We asked Equicore Co-Founder and performance horse owner, Dr. Nicole Rombach, for her tips on keeping her horses in top mental health. 

When asked how she manages her horses’ mental health, she said:

From a management perspective, I give my horses as much time outside as possible, with access to social interaction with other horses. 

Getting to know each horse’s likes, what makes them feel good is important. For example, one of mine likes to roll immediately after work, so we go to the lunging arena. Without fail, they all like to drink as soon as they are done, so I set up a big water trough in the courtyard of the stables so they can head there as soon as I dismount. 

Other than that, my horses have 24/7 access to hay. This is still such an underappreciated, yet naturally necessary commodity. The myth that it costs more to let them eat ad lib is just that: a myth. Once they feel sated and know there will always be more, so many anxious behaviors disappear. 

I am also very aware of what my horses can and want to give on different days. They are in full training, but I shape it more to what they feel like on the day. One day might be high jump day, the next day may be more loosening in flatwork, another day it feels right to do groundwork with long-lining. 

Most importantly: once an exercise is done well, leave it be and call it a day. Sometimes training lasts 45 minutes, sometimes only 20, and then a nice hack to relax. 

When I am at shows, the first objective is to find a place where they can hand graze and roll.” 

What Are Some Other Training Techniques and Tools for the Equine Mind?

Some current buzzwords in human health include “nervous system regulation” and “mind-body training.” 

Does this apply to horses? 

Again, we asked Dr. Rombach for her thoughts.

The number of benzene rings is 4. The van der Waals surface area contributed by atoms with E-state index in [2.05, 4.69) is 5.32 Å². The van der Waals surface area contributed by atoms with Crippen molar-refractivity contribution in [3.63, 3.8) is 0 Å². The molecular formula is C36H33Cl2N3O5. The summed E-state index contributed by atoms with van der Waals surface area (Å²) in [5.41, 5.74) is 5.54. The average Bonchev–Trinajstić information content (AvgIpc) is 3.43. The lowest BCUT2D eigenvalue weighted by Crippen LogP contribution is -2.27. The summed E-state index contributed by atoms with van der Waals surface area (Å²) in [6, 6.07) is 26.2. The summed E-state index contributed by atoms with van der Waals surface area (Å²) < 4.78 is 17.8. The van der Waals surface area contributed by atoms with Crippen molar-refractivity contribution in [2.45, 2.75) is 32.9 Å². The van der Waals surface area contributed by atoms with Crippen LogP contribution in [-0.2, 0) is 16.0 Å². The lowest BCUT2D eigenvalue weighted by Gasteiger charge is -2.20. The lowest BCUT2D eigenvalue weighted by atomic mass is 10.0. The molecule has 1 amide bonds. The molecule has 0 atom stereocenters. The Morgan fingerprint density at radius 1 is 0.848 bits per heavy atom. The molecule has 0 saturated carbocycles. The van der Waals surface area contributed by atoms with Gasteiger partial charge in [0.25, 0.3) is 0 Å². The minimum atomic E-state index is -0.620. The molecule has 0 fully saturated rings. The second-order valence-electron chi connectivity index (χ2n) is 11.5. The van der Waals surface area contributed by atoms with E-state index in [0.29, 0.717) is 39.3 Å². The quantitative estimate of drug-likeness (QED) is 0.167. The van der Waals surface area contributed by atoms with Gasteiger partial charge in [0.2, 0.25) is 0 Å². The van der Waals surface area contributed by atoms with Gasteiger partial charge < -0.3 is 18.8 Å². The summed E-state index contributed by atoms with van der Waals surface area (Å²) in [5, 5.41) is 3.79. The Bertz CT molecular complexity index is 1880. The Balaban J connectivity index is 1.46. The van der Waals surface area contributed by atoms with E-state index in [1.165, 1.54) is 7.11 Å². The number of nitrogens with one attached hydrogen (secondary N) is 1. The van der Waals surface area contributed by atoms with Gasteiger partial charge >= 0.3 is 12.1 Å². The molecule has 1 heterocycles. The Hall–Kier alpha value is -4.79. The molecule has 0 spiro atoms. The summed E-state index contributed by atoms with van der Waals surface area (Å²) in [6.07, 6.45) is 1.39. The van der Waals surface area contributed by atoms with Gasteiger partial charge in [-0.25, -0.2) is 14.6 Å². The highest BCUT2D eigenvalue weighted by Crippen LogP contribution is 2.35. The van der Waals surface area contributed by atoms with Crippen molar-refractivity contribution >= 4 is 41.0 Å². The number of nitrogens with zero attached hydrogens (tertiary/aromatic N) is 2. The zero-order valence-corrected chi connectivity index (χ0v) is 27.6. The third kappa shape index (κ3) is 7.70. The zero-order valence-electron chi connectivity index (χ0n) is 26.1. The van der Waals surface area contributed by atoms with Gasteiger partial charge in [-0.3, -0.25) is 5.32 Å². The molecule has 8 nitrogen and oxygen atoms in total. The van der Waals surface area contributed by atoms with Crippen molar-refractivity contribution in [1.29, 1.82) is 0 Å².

“The Equiband Pro System works with the horse’s nervous system. When we use this tool, we are directly changing motor patterns in the brain, and tapping into the beautiful concept of neural plasticity! This has both physical/performance effects, but I do believe that there is also a mental aspect of being comfortable in movement. 

I really believe that all training should be aimed at positive conditioning and fitness for the discipline or job. Adding a proprioceptive tool such as the Equiband Pro System goes a step further by engaging the motor control center of the brain for more specificity in muscle activation. 

Working over different surfaces, on inclines, over poles/jumps, through water, etc. are all different forms of proprioceptive input that contribute to more specific conditioning of not only strength, but also motor control.”

In summary, remember that your horse’s mental health is an important piece of their performance and wellbeing and that you are already doing a wonderful job! 

To continue making strides, provide social interaction, different training techniques/locations/etc., and offer regular turnout and as much opportunity for forage as possible. 

If your horse is dealing with a behavioral issue, ask a veterinarian and certified equine physiotherapist for assistance.